Lambda expression is very handy, but there’re some restrictions – it can’t be overloaded and it can’t call itself. Well, only at language level. Remember we’re talking about c++? It’s fairly easy to overload lambdas and make it recursive-enabled in a library fashion.

### Recursive Lambda in C++11

Of course, you can already use lambda recursively in c++11, with the help of `std::function`.

``````std::function<int(int)> factorial = [&factorial](int i)
{
return i == 0? 1 : i * factorial(i - 1);
};
``````

But then you suffer the runtime penalty of `std::function`.

### Recursive Lambda in C++1y

With the introduction of generic lambda in c++1y, we can avoid the overhead:

``````auto factorial = [](auto self, int i)->int
{
return i == 0? 1 : i * self(self, i - 1);
};
``````

Note that how the recursive call is written: `self(self, i - 1)`. In the user code, you have to call it in the same way:

``````factorial(factorial, n);
``````

It’s a bit ugly because the functor itself has to appear twice in one call. To make it more appealing, with the same signature as a normal one, we can make a wrapper:

``````template<class F>
struct recursive
{
template<class... Ts>
decltype(auto) operator()(Ts&&... ts) const
{
return f(*this, std::forward<Ts>(ts)...);
}

F f;
};

auto const make_recursive = [](auto f)
{
return recursive<decltype(f)>{std::move(f)};
};
``````

Now we can use `make_recursive` to define the lambda:

``````auto factorial = make_recursive([](auto& self, int i)->int
{
return i == 0? 1 : i * self(i - 1);
});
``````

Voila! In the lambda body, we can spell `self(i - 1)` instead of `self(self, i - 1)` as in the above example. In the user code, we can call `factorial(n)` as usual. Perfect, isn’t it?

C++ allows us to overload functions, but what a lambda expression gives us is a closure, that is, a function object. You can’t overload the variables:

``````auto f = [](){...};
auto f = [](int){...};
``````

Yet, we can make a wrapper. The simplest way that comes to mind is:

``````template<class... Fs>
{
: Fs(std::move(fs))...
{}
};

auto const make_overload = [](auto... fs)
{
};
``````

Make an overloaded functor and call it:

``````auto f = make_overload
(
[]{ std::cout << "1\n"; }
, [](int){ std::cout << "2\n"; }
);

f();
f(2);
``````

It works fine with clang 3.5, but g++ 4.9.1 doesn’t buy it. Actually, g++ seems to be correct here, see this stackoverflow question.

So, we have to use `operator()` from the bases explicitly, but it’s illegal to write:

``````using Fs::operator()...;
``````

``````template<class F, class... Fs>
{
using F::operator();

: F(std::move(f))
{}
};

template<class F>
{
using F::operator();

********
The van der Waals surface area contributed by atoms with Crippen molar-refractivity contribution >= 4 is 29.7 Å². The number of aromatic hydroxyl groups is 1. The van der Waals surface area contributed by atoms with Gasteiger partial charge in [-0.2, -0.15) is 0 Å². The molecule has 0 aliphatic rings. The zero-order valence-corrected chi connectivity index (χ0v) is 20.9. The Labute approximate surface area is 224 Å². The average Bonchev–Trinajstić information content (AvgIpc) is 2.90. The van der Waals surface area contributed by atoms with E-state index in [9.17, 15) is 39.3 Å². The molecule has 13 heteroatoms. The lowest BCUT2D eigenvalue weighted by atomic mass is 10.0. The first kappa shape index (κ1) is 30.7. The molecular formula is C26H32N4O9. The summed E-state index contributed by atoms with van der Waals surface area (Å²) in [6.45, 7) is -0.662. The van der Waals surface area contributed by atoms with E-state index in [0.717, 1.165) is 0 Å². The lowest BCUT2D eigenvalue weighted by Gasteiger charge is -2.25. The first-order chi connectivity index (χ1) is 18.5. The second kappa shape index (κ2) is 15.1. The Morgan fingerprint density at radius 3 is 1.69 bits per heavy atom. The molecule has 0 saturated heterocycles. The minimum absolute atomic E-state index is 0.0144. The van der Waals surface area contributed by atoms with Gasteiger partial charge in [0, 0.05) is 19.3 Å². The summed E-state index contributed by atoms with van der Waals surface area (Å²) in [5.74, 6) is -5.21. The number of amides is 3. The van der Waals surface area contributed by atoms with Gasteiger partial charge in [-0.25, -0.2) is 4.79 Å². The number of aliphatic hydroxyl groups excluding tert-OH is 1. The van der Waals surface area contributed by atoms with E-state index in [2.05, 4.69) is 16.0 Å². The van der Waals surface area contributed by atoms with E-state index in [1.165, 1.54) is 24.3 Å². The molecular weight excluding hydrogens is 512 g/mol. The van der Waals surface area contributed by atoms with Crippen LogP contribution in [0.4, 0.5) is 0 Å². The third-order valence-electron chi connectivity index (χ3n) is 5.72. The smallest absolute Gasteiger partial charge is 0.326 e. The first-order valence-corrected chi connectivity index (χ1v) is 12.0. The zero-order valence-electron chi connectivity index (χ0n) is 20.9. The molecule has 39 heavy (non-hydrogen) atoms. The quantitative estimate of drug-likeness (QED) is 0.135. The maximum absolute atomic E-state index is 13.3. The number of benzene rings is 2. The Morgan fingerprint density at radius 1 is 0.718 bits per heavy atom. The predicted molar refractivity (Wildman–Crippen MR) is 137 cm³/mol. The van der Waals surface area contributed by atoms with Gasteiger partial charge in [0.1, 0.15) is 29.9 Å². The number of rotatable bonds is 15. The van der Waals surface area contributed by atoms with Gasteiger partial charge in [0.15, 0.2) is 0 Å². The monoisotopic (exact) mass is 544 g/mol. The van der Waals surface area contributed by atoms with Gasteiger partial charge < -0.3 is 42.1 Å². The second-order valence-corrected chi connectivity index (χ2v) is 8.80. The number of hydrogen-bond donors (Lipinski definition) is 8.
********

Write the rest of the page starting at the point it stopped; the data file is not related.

: F(std::move(f))
{}
};
``````

That’s it.

So far I’ve shown you how to make a recursive lambda and how to overload them, what next? Well, let’s combine the two :)

Recursive template function calls are often not really recursive, actually different functions are called, they just happened to have the same name, at least to the programmer. And usually, we need to deal with the special cases by overloading the function. Combing both tricks makes generic lambda more powerful.

Let’s write a helper function that ties them up:

``````auto const make_recursive_overload = [](auto&&... fs)
{
};
``````

Now we can play with it. For instance, to implement a recursive for_each for variadic param-pack:

``````auto const for_each = make_recursive_overload
(
[](auto& self, auto&& f, auto&& t, auto&&... ts)
{
f(static_cast<decltype(t)>(t));
self(f, static_cast<decltype(ts)>(ts)...);
}
, [](auto& self, auto&& f) {}
);
``````

The first overload does the recursive call, and the second one is the termination condition. This is how it is used:

``````for_each([](auto&& val)
{
std::cout << val << ',';
}, 1, 2, 3, 4);
``````

If you remember my last post about param-pack, you could have more fun:

``````auto const each = [](auto&& f)
{
return [&](auto&&... ts)
{
for_each(f, static_cast<decltype(ts)>(ts)...);
};
};

auto p = pack(1, 2, 3, 4);
p(each([](auto&& val)
{
std::cout << val << ',';
}));
``````

Authored by Jamboree.
Published on 25 July 2014.
Category: Tricks
Tags: c++1y , lambda

## Pack/Unpack without Using Tuple

Args packing/unpacking is particularly useful when the args aren’t handled immediately, but stored for later invocation. In this post, I’ll show you a practical way to do it without resorting to tuple.

Before the journey start, let’s see how we used to do args packing/unpacking using `std::tuple` and `std::index_sequence`.

### The Offical Way

Packing the args is quite easy:

``````auto args = std::make_tuple(1, "hey");
``````

Unpacking needs more code, we first write a helper function `invoke` that can be reused:

``````template<class F, std::size_t... Ns, class... Ts>
decltype(auto) invoke_impl(F& f, std::index_sequence<Ns...>, std::tuple<Ts...> const& params)
{
return f(std::get<Ns>(params)...);
}

template<class F, class... Ts>
decltype(auto) invoke(F&& f, std::tuple<Ts...> const& params)
{
return invoke_impl(f, std::make_index_sequence<sizeof...(Ts)>(), params);
}
``````

Now you can use it to unpack the args:

``````invoke(do_something, args);
``````

Not hard at all. But do we really need `std::tuple` for that kind of thing? Well, no. In c++1y, the language itself provides us a powerful tool – generic lambda.